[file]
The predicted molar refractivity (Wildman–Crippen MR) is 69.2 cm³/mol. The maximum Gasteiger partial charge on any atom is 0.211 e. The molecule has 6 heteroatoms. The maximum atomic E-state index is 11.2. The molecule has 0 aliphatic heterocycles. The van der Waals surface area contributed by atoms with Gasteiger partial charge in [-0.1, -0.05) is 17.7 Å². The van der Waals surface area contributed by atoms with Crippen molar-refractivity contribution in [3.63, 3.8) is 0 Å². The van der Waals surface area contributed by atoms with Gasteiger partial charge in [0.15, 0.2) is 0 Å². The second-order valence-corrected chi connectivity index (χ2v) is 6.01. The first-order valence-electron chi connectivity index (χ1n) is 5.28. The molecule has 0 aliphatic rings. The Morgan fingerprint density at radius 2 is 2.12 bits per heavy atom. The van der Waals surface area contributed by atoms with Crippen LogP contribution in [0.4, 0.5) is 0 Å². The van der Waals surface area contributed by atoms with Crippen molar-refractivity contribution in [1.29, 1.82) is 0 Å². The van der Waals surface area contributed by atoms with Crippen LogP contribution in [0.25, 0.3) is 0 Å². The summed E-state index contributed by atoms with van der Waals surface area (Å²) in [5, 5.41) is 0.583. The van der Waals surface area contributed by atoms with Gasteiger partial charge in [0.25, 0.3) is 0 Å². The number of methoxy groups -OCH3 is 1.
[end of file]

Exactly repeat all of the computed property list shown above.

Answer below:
The predicted molar refractivity (Wildman–Crippen MR) is 69.2 cm³/mol. The maximum Gasteiger partial charge on any atom is 0.211 e. The molecule has 6 heteroatoms. The maximum atomic E-state index is 11.2. The molecule has 0 aliphatic heterocycles. The van der Waals surface area contributed by atoms with Gasteiger partial charge in [-0.1, -0.05) is 17.7 Å². The van der Waals surface area contributed by atoms with Crippen molar-refractivity contribution in [3.63, 3.8) is 0 Å². The van der Waals surface area contributed by atoms with Gasteiger partial charge in [0.15, 0.2) is 0 Å². The second-order valence-corrected chi connectivity index (χ2v) is 6.01. The first-order valence-electron chi connectivity index (χ1n) is 5.28. The molecule has 0 aliphatic rings. The Morgan fingerprint density at radius 2 is 2.12 bits per heavy atom. The van der Waals surface area contributed by atoms with Crippen LogP contribution in [0.4, 0.5) is 0 Å². The van der Waals surface area contributed by atoms with Crippen molar-refractivity contribution in [1.29, 1.82) is 0 Å². The van der Waals surface area contributed by atoms with Crippen LogP contribution in [0.25, 0.3) is 0 Å². The summed E-state index contributed by atoms with van der Waals surface area (Å²) in [5, 5.41) is 0.583. The van der Waals surface area contributed by atoms with Gasteiger partial charge in [0.25, 0.3) is 0 Å². The number of methoxy groups -OCH3 is 1.